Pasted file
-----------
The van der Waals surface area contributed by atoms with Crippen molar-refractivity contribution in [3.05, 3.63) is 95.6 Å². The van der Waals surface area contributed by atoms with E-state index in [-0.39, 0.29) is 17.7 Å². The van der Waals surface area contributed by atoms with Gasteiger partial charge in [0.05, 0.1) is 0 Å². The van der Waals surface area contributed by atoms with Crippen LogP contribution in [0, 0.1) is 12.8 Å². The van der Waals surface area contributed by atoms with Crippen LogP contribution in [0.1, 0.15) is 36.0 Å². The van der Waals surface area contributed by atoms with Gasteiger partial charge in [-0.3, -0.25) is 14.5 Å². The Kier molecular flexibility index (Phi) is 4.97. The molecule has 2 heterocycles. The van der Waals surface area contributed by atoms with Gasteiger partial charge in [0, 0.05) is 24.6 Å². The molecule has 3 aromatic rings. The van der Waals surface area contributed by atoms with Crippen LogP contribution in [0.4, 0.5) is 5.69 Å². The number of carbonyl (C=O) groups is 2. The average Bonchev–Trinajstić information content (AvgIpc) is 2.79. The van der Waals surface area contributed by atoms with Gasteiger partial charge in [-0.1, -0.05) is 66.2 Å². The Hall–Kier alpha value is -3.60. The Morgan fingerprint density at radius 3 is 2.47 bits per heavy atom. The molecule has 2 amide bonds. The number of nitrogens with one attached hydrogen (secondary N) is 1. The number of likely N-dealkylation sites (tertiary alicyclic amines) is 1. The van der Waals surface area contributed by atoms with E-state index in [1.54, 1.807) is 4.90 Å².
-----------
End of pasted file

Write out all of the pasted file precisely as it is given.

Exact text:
The van der Waals surface area contributed by atoms with Crippen molar-refractivity contribution in [3.05, 3.63) is 95.6 Å². The van der Waals surface area contributed by atoms with E-state index in [-0.39, 0.29) is 17.7 Å². The van der Waals surface area contributed by atoms with Gasteiger partial charge in [0.05, 0.1) is 0 Å². The van der Waals surface area contributed by atoms with Crippen LogP contribution in [0, 0.1) is 12.8 Å². The van der Waals surface area contributed by atoms with Crippen LogP contribution in [0.1, 0.15) is 36.0 Å². The van der Waals surface area contributed by atoms with Gasteiger partial charge in [-0.3, -0.25) is 14.5 Å². The Kier molecular flexibility index (Phi) is 4.97. The molecule has 2 heterocycles. The van der Waals surface area contributed by atoms with Gasteiger partial charge in [0, 0.05) is 24.6 Å². The molecule has 3 aromatic rings. The van der Waals surface area contributed by atoms with Crippen LogP contribution in [0.4, 0.5) is 5.69 Å². The number of carbonyl (C=O) groups is 2. The average Bonchev–Trinajstić information content (AvgIpc) is 2.79. The van der Waals surface area contributed by atoms with Gasteiger partial charge in [-0.1, -0.05) is 66.2 Å². The Hall–Kier alpha value is -3.60. The Morgan fingerprint density at radius 3 is 2.47 bits per heavy atom. The molecule has 2 amide bonds. The number of nitrogens with one attached hydrogen (secondary N) is 1. The number of likely N-dealkylation sites (tertiary alicyclic amines) is 1. The van der Waals surface area contributed by atoms with E-state index in [1.54, 1.807) is 4.90 Å².